By Holmes CHAN
HONG KONG, Dec 17 (AFP) — Hong Kong’s political elite will pick new city lawmakers on Sunday under Beijing’s “patriots only” rules that drastically reduce the number of directly elected seats and control who can run for office.
It is the first legislature election overseen by a new political blueprint that Beijing imposed on Hong Kong in response to massive and often violent pro-democracy protests two years ago.
Some 4.5 million residents in the city of 7.5 million can vote but their ballots will only decide 20 seats in a 90-person legislature — down from half under the old system.
The majority of seats, 40, will be picked by a select committee of 1,500 staunch Beijing loyalists who make up 0.02 percent of the city’s population.
A further 30 will be chosen by reliably pro-Beijing committees known as functional constituencies that represent various special-interest and industry groups.
Under the new rules, all 153 candidates standing for office have also been vetted for their political loyalty and patriotism.
Beijing says the “improved” electoral system will root out “anti-China” elements, fix the city’s woes and ensure the once rambunctious legislature is no longer hobbled by pro-democracy figures holding up laws or filibustering.
But it is unclear how the public will respond to the new model with pre-election polling suggesting a record low turnout could be possible.
Kenneth Chan, a political scientist at Hong Kong’s Baptist University, said public enthusiasm has been dampened by China’s wider crackdown using a new national security law imposed last year that has criminalized much dissent.
That law has demolished Hong Kong’s pro-democracy opposition, who are not taking part in Sunday’s vote.
More than a dozen democrats who won seats in the 2016 legislature election are among nearly 100 people facing national security charges, most of them in jail. Three more have fled the city.
“With the backdrop of the crackdown on the democracy movement under the national security law, it’s not surprising that democrats are absent in this election,” Chan told AFP.
“As they are absent, I’m afraid most of their supporters will also be absent.”
Horace Cheung, vice chair of DAB, the city’s largest pro-Beijing party, said Hong Kong’s elections are “quite different, for example, to the American style”.
Hong Kong leader Carrie Lam has repeatedly urged the public to vote but simultaneously argued a low turnout suggests “the government is doing well and its credibility is high”.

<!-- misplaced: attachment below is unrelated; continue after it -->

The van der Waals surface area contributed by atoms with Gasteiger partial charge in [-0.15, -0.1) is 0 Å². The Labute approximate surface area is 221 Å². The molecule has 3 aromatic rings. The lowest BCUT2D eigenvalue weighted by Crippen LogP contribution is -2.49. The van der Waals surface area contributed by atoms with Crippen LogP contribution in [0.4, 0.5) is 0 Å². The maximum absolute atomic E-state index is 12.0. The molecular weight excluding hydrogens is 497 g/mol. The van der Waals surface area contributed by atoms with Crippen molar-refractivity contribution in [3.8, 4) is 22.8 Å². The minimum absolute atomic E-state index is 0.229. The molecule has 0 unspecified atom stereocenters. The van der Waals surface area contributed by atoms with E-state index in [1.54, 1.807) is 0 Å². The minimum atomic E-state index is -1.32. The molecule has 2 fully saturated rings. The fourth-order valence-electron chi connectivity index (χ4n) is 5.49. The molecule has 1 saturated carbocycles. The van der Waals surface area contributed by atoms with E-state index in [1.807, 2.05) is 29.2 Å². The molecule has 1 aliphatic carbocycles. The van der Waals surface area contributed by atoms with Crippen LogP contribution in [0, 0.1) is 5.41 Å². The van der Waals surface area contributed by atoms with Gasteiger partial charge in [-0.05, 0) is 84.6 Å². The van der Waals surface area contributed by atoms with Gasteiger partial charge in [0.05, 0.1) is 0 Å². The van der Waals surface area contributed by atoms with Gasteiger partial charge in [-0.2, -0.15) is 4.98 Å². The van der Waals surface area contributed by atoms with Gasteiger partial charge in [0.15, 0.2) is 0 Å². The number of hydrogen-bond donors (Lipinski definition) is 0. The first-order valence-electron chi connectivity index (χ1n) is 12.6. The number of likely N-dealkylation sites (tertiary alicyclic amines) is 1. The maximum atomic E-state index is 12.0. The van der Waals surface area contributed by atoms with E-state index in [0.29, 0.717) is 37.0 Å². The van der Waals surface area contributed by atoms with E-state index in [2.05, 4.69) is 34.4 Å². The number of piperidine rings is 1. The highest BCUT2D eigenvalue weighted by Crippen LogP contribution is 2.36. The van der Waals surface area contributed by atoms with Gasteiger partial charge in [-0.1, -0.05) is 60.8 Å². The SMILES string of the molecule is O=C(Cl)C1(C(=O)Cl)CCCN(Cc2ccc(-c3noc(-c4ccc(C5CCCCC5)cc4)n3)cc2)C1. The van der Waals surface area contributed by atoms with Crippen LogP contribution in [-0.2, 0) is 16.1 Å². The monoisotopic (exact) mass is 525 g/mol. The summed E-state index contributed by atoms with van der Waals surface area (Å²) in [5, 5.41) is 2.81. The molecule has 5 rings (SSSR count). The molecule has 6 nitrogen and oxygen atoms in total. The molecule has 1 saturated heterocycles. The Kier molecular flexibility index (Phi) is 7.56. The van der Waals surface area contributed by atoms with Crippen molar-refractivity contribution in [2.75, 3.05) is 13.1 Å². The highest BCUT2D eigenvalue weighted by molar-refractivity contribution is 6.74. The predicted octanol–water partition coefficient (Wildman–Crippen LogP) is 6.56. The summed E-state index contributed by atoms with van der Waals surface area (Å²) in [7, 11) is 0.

It is not illegal in Hong Kong to refuse to vote or spoil ballot papers.
But earlier this year, authorities did make it a crime to encourage anyone either to boycott elections or to cast blank or spoiled ballots.
Ten people have been arrested under that law while authorities say they have sought arrest warrants for two overseas activists.
Overseas calls for boycott
Multiple Hong Kong activists abroad have openly advocated a boycott.
Former student leader Alex Chow told AFP last week it was a “no-brainer” to ignore the election, while his fellow activist Sunny Cheung said the polls were a “pseudo-democratic veil”.
Others have used the Twitter hashtag #ReleaseMyCandidate to highlight pro-democracy candidates currently in jail.
Hong Kong officials have also written to both the Wall Street Journal and The Times of London warning recent editorials breached the ban on inciting boycotts.
In contrast to the heated 2016 legislative election, where some candidates went as far as advocating Hong Kong self-determination, Sunday’s polls have been a much more muted affair with a comparatively uniform candidate slate jostling for an even smaller portion of the legislature.
Police said more than 10,000 officers will be deployed to prevent any disruption.
In the northern neighborhood of Sheung Shui near the border with mainland China, opinions were split among residents on whether they intended to vote.
A 39-year-old woman who gave her surname as Pun lauded Beijing’s electoral reform and said she planned to head to the polls on Sunday.
“Everything is now peaceful, there’s less argument and things are pragmatic,” she told AFP.
But others, like a 60-year-old man surnamed Chan, said he would not vote because no candidate could represent his views.
“This year’s election is full of fear. In past elections, we could cast blank votes or vote for the opposition, but now we don’t even have that option anymore,” he said.
“It feels like a North Korea election.”